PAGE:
Job 28:18; ראמות ramoth, Coral, from ראם raam, to be exalted or elevated; probably from this remarkable property of coral, "it always grows from the tops of marine rocky caverns with the head downwards." Red coral is found in the Mediterranean, about the isles of Majorca and Minorca, on the African coast, and in the Ethiopic ocean.
גביש gabish, Pearls, from גבש gabash, in Arabic, to be smooth, to shave off the hair; and hence גביש gabish, the pearl, the smooth round substance; and also hail or hailstones, because of their resemblance to pearls. The pearl is the production of a shell-fish of the oyster kind, found chiefly in the East Indies, and called berberi; but pearls are occasionally found in the common oyster, as I have myself observed, and in the muscle also. They are of a brilliant sparkling white, perfectly round in general, and formed of coats in the manner of an onion. Out of one oyster I once took six pearls. When large, fine, and without spots, they are valuable. I have seen one that formed the whole body of a Hindoo idol, Creeshna, more than an inch in length, and valued at 300 guineas.
פנינים peninim, Rubies, from פנה panah, he turned, looked, beheld. The oriental ruby is blood-red, rose-red, or with a tinge of violet. It has occasionally a mixture of blue, and is generally in the form of six-sided prisms. It is a species of the sapphire, and is sometimes chatoyant in its appearance, i.e., has a curious kind of reflection, similar to the cat's eye: and as this is particularly striking, and changes as you turn the stone, hence probably the name peninim, which you derive from פנה panah, to turn, look, behold, etc. But some learned men are of opinion that the magnet or loadstone is meant, and it is thus called because of the remarkable property it has of turning north and south. And this notion is rendered the more likely, because it agrees with another word in this verse, expressive of a different property of the magnet, viz., its attractive influence: for the Hebrew words מפנינים חכמה משך meshech chochmah mippeninim, which we render, The price of wisdom is above rubies, is literally, The Attraction of wisdom is beyond the peninim, the loadstone; for all the gold, silver, and precious stones, have strong influence on the human heart, attracting all its passions strongly; yet the attraction of wisdom - that which insures a man's happiness in both worlds - is more powerful and influential, when understood, than all of these, and even than the loadstone, for that can only attract iron; but, through desire of the other, a man, having separated himself from all those earthly entanglements, seeketh and intermeddleth with All Wisdom. The attractive property of the loadstone must have been observed from its first discovery; and there is every reason to believe that the magnet and its virtues were known in the East long before they were discovered in Europe.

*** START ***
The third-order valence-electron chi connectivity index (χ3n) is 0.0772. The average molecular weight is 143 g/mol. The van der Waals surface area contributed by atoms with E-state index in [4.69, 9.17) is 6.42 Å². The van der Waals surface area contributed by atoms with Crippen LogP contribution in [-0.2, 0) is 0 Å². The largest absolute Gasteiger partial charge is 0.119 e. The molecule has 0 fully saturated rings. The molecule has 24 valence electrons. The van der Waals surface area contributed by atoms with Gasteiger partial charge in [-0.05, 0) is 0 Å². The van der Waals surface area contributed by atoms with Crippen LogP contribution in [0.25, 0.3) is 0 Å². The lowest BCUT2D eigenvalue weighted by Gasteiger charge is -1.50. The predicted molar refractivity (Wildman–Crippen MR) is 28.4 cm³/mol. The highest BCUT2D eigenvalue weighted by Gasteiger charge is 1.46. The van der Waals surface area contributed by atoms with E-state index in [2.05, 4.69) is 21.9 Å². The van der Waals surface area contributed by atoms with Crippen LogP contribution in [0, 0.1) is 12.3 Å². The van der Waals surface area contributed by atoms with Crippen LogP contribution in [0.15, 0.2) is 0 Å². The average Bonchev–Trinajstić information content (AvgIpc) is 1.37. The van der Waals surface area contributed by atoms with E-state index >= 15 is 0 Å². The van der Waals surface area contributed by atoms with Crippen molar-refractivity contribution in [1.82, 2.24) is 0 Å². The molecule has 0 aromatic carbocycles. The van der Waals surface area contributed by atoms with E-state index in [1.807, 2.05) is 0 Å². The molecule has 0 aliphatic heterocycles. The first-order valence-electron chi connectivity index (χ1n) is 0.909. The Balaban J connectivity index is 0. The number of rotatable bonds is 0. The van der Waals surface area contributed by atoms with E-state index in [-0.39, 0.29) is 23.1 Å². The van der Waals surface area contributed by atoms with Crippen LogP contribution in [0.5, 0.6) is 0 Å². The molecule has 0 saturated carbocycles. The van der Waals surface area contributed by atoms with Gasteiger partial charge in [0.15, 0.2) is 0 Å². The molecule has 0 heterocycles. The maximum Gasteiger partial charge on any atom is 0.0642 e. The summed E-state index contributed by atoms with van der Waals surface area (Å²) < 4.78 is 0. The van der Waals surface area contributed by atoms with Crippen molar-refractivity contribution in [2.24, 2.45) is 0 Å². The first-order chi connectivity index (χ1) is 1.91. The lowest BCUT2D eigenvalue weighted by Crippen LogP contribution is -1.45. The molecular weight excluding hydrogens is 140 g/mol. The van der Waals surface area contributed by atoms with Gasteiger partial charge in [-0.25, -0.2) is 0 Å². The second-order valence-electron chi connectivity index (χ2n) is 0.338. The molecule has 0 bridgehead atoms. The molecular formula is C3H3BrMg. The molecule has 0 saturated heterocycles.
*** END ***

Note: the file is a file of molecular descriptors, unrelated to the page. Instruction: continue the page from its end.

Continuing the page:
7. פטדה pitdah, the Topaz. This word occurs only in Exodus 28:17; Exodus 39:10; Ezekiel 28:13, and in the present place; in all of which, except that of Ezekiel, where the Septuagint is all confusion, the Septuagint and Vulgate render the word always τοπαζιον, topazius, the Topaz. This stone is generally found in a prismatic form, sometimes limpid and nearly transparent, or of various shades of yellow, green, blue, lilac, and red. I have thus given the best account I can of the stones here mentioned, allowing that they answer to the names by which we translate them. But on this point there is great uncertainty, as I have already had occasion to observe in other parts of this work. Beasts, birds, plants, metals, precious stones, unguents, different kinds of grain, etc., are certainly mentioned in the sacred writings; but whether we know what the different Hebrew terms signify, is more than we can certainly affirm. Of some there is little room to doubt; of others conjecture must in the present state of our knowledge, supply the place of certainty. See Philip's Elementary Introduction to Mineralogy; an accurate work, which I feel pleasure in recommending to all students in the science.